A high dimensional quantification of mouse defensive behaviours reveals enhanced diversity and stimulus specificity

Research output: Contribution to journalArticlepeer-review


Instinctive defensive behaviours, consisting of stereotyped sequences of movements and postures, are an essential component of the mouse behavioural repertoire. Since defensive behaviours can be reliably triggered by threatening sensory stimuli, the selection of the most appropriate action depends on the stimulus property. However, since the mouse has a wide repertoire of motor actions, it is not clear which set of movements and postures represent the relevant action. So far this has been empirically identified as a change in locomotion state. However, the extent to which locomotion alone captures the diversity of defensive behaviours and their sensory specificity is unknown. To tackle this problem we developed a method to obtain a faithful 3D reconstruction of the mouse body that enabled to quantify a wide variety of motor actions. This higher dimensional description revealed that defensive behaviours are more stimulus-specific than indicated by locomotion data. Thus, responses to distinct stimuli that were equivalent in terms of locomotion (e.g. freezing induced by looming and sound) could be discriminated along other dimensions. The enhanced stimulus-specificity was explained by a surprising diversity. A clustering analysis revealed that distinct combinations of movements and postures, giving rise to at least 7 different behaviours, were required to account for stimulus-specificity. Moreover, each stimulus evoked more than one behaviour revealing a robust one-to-many mapping between sensations and behaviours that was not apparent from locomotion data. Our results indicate that diversity and sensory specificity of mouse defensive behaviours unfold in a higher dimensional space spanning multiple motor actions.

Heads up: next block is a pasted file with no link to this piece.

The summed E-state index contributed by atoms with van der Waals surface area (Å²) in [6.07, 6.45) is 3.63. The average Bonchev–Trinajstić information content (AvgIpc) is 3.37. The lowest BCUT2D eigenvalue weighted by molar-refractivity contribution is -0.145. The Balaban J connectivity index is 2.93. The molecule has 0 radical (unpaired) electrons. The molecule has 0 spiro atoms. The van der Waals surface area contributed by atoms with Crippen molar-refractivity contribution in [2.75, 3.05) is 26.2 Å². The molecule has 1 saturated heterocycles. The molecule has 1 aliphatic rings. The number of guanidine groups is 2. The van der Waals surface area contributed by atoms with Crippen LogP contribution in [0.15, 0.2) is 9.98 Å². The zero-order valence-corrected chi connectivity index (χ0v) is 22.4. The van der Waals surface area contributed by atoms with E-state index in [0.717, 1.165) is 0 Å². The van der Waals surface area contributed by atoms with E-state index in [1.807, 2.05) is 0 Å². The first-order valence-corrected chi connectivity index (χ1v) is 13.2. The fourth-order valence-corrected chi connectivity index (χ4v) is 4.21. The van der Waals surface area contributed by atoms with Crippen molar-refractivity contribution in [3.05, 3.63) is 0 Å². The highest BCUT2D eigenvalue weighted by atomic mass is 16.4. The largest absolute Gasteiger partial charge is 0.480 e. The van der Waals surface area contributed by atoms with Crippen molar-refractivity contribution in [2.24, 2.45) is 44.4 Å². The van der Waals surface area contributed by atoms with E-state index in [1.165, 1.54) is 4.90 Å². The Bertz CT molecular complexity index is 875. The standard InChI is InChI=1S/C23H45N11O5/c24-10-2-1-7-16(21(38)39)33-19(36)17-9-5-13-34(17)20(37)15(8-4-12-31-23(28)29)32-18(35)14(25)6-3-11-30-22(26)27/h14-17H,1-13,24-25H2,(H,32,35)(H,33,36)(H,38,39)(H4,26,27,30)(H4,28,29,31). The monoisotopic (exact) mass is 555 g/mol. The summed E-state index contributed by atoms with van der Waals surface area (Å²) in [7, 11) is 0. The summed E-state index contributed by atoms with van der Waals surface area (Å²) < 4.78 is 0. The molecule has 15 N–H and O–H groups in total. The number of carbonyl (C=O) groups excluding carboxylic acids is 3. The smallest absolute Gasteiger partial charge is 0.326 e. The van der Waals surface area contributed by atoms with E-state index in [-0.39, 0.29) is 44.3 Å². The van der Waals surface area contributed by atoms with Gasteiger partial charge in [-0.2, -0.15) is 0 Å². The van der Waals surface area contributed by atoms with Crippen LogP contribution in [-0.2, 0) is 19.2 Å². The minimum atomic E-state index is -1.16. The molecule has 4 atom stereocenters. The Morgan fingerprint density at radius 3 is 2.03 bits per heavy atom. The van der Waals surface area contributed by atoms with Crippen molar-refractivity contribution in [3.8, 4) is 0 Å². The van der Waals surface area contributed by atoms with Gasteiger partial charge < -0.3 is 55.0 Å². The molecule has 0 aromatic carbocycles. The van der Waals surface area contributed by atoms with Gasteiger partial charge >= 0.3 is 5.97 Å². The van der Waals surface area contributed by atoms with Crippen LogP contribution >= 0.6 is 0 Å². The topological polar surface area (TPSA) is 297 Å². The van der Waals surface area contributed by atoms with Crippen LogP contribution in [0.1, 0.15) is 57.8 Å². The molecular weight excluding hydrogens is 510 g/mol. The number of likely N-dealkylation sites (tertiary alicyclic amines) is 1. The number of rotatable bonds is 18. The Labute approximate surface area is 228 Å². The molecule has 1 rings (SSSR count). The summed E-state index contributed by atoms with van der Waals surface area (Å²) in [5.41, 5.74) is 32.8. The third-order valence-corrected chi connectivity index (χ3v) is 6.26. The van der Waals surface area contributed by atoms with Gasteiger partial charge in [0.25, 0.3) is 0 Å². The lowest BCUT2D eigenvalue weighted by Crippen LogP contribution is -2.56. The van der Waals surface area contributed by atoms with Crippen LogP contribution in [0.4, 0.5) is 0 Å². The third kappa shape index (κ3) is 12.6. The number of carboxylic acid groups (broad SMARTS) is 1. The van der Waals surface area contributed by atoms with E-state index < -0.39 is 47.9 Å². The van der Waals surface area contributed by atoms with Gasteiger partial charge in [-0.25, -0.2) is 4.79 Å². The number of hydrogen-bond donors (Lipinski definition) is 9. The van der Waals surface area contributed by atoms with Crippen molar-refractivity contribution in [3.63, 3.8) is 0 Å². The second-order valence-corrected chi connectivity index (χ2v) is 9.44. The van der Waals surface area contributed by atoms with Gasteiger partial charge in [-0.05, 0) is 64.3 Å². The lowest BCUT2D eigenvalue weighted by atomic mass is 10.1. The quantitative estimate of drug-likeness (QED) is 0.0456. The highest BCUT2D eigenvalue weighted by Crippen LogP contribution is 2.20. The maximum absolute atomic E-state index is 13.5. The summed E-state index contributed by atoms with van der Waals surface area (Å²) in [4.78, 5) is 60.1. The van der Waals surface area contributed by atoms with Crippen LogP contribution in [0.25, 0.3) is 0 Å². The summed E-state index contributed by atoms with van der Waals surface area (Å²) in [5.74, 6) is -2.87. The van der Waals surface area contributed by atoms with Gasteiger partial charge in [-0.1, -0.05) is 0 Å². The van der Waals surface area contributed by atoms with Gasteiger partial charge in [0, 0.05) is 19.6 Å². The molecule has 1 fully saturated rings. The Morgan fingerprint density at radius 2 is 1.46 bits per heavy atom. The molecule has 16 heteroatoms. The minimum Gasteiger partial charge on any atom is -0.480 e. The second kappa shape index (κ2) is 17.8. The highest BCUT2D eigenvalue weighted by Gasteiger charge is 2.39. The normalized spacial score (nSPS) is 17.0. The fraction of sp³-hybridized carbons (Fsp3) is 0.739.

Original languageEnglish
JournalCurrent biology
Publication statusAccepted/In press - 3 Sept 2020


Dive into the research topics of 'A high dimensional quantification of mouse defensive behaviours reveals enhanced diversity and stimulus specificity'. Together they form a unique fingerprint.

Cite this